Gov. John Kasich unveiled his budget priorities, including funding to launch Ohio's new program to support young people aging out of foster care. Established through the passage of Ohio House Bill 50 in 2016, the new statewide program, now known as "Bridges," will provide housing and supportive services to youth who age out of foster care, and those adopted after age 16, through their 21st birthdays.
"We are grateful to the Governor for his continued support of the Bridges program and Ohio's young people," said Mark Mecum, director, Ohio Association of Child Caring Agencies (OACCA). "By securing this funding, we can implement an innovative program, based on best practices we know will change the status quo and give foster youth better opportunities to succeed."
The Governor's budget proposal funds the Bridges program at $11 million of state funds per year. The program, which was formerly referred to as Ohio Fostering Connections, is expected to launch in late 2017 and will serve up to 3,000 eligible young adults.
Each year, more than 1,000 Ohio youth "age out" of foster care at age 18. Bridges will include a package of programs to help these young people prepare for college or a career, as well as transitional housing options, including apartment programs, campus housing, and foster and host homes.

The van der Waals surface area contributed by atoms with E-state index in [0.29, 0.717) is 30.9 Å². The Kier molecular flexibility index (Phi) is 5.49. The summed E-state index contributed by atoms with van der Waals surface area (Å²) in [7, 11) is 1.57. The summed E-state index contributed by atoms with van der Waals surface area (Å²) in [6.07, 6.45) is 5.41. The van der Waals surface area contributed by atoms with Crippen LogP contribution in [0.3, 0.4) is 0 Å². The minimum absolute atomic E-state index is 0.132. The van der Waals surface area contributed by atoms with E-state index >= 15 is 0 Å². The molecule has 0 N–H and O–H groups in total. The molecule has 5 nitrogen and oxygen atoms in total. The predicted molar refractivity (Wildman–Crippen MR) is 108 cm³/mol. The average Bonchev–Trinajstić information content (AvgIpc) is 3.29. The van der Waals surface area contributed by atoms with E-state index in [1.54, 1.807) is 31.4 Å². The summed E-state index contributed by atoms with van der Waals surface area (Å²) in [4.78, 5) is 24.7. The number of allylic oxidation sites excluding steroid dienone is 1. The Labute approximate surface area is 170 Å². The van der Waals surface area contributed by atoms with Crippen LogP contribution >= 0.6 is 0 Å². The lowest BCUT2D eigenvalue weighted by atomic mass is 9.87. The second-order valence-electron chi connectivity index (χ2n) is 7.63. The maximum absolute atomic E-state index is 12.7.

The program received bipartisan and nearly unanimous support in the legislature when House Bill 50 was passed. The bill became a state law on July 1, 2016, and since that time the Ohio Department of Job and Family Services has overseen the implementation planning effort. HB 50 also authorized a steering committee to help with the implementation which includes representatives from OACCA, the courts, and foster youth and alumni.
In 2016, Court Appointed Special Advocate (CASA) volunteers worked with 311 Ohio foster youth over the age of 18. "They are more likely to drop out of school, become parents before they are ready, experience homelessness, fall victim to human trafficking, be unemployed or incarcerated," said Doug Stephens, executive director, Ohio CASA. "Thanks to the Governor's support of this program, more resources will be available to help teens like these avoid these devastating consequences and become productive citizens."
The investment in Bridges ultimately will save taxpayer dollars. According to national figures, on average, for every young person who ages out of foster care without continued support, communities pay $300,000 in social costs over that person's lifetime.
Similar programs in 26 other states are showing benefits including higher levels of educational attainment, employment, and tax revenue, and lower levels of homelessness, incarceration, and unplanned pregnancies. In addition to state funds, the Ohio program leverages federal funds available through the Fostering Connection to Success and Increasing Adoptions Act of 2008.
Makkedah Cutshall is one of the former foster youth who advocated for the Bridges program.
"My brothers and sisters in foster care face many challenges and obstacles without having parental support like other kids," she said. "With some added services to bridge the gap after we age out, we have a better opportunity to rise out of the circumstances we're in due to no fault of our own. While the program won't be in place in time to help me, I'm glad it will help other teens so they don't have to face the difficulties I endured."